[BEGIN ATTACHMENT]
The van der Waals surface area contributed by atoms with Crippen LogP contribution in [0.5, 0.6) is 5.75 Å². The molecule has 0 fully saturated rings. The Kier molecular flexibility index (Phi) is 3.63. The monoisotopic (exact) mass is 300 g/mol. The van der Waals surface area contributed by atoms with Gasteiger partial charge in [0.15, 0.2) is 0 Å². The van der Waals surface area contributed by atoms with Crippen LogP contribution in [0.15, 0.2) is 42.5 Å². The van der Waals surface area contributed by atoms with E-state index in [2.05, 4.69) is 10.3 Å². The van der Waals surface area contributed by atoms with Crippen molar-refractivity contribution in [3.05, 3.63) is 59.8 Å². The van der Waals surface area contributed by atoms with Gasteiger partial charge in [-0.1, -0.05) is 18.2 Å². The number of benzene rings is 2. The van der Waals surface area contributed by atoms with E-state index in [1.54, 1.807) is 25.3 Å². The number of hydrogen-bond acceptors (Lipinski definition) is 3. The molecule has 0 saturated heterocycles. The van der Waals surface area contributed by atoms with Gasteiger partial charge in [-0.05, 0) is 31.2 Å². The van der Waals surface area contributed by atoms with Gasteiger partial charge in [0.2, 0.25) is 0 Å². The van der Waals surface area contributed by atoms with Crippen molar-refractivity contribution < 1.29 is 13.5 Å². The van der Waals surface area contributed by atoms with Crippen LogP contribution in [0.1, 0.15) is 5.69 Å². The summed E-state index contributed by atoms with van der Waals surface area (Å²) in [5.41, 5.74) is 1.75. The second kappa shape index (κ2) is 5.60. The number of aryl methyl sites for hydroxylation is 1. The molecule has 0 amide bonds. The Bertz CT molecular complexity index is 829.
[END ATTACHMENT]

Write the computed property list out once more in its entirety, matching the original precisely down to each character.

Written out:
The van der Waals surface area contributed by atoms with Crippen LogP contribution in [0.5, 0.6) is 5.75 Å². The molecule has 0 fully saturated rings. The Kier molecular flexibility index (Phi) is 3.63. The monoisotopic (exact) mass is 300 g/mol. The van der Waals surface area contributed by atoms with Gasteiger partial charge in [0.15, 0.2) is 0 Å². The van der Waals surface area contributed by atoms with Crippen LogP contribution in [0.15, 0.2) is 42.5 Å². The van der Waals surface area contributed by atoms with E-state index in [2.05, 4.69) is 10.3 Å². The van der Waals surface area contributed by atoms with Crippen molar-refractivity contribution in [3.05, 3.63) is 59.8 Å². The van der Waals surface area contributed by atoms with Gasteiger partial charge in [-0.1, -0.05) is 18.2 Å². The number of benzene rings is 2. The van der Waals surface area contributed by atoms with E-state index in [1.54, 1.807) is 25.3 Å². The number of hydrogen-bond acceptors (Lipinski definition) is 3. The molecule has 0 saturated heterocycles. The van der Waals surface area contributed by atoms with Gasteiger partial charge in [-0.05, 0) is 31.2 Å². The van der Waals surface area contributed by atoms with Gasteiger partial charge in [0.2, 0.25) is 0 Å². The van der Waals surface area contributed by atoms with Crippen molar-refractivity contribution < 1.29 is 13.5 Å². The van der Waals surface area contributed by atoms with Crippen LogP contribution in [0.1, 0.15) is 5.69 Å². The summed E-state index contributed by atoms with van der Waals surface area (Å²) in [5.41, 5.74) is 1.75. The second kappa shape index (κ2) is 5.60. The number of aryl methyl sites for hydroxylation is 1. The molecule has 0 amide bonds. The Bertz CT molecular complexity index is 829.